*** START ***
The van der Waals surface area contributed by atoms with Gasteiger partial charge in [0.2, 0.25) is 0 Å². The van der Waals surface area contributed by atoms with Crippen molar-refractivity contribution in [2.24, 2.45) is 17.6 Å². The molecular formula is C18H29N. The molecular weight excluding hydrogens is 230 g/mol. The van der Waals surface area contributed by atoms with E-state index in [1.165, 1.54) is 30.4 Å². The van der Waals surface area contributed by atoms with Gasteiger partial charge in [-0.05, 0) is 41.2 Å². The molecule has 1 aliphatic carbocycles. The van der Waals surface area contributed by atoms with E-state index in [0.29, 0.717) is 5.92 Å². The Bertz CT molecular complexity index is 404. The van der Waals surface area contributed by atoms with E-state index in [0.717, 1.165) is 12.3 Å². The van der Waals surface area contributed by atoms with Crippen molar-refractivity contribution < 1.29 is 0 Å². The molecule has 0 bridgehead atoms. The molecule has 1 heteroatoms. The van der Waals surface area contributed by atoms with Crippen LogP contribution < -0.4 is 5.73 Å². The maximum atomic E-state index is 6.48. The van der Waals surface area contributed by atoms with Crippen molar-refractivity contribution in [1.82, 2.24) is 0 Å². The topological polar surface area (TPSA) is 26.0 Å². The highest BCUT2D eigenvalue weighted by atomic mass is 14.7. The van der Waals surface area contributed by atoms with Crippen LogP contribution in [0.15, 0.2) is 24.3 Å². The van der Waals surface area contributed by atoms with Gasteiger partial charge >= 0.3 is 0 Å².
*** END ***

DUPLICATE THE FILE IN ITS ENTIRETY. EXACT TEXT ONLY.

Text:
The van der Waals surface area contributed by atoms with Gasteiger partial charge in [0.2, 0.25) is 0 Å². The van der Waals surface area contributed by atoms with Crippen molar-refractivity contribution in [2.24, 2.45) is 17.6 Å². The molecular formula is C18H29N. The molecular weight excluding hydrogens is 230 g/mol. The van der Waals surface area contributed by atoms with E-state index in [1.165, 1.54) is 30.4 Å². The van der Waals surface area contributed by atoms with Gasteiger partial charge in [-0.05, 0) is 41.2 Å². The molecule has 1 aliphatic carbocycles. The van der Waals surface area contributed by atoms with E-state index in [0.29, 0.717) is 5.92 Å². The Bertz CT molecular complexity index is 404. The van der Waals surface area contributed by atoms with E-state index in [0.717, 1.165) is 12.3 Å². The van der Waals surface area contributed by atoms with Crippen molar-refractivity contribution < 1.29 is 0 Å². The molecule has 0 bridgehead atoms. The molecule has 1 heteroatoms. The van der Waals surface area contributed by atoms with Crippen LogP contribution < -0.4 is 5.73 Å². The maximum atomic E-state index is 6.48. The van der Waals surface area contributed by atoms with Crippen molar-refractivity contribution in [1.82, 2.24) is 0 Å². The topological polar surface area (TPSA) is 26.0 Å². The highest BCUT2D eigenvalue weighted by atomic mass is 14.7. The van der Waals surface area contributed by atoms with Crippen LogP contribution in [0.15, 0.2) is 24.3 Å². The van der Waals surface area contributed by atoms with Gasteiger partial charge >= 0.3 is 0 Å².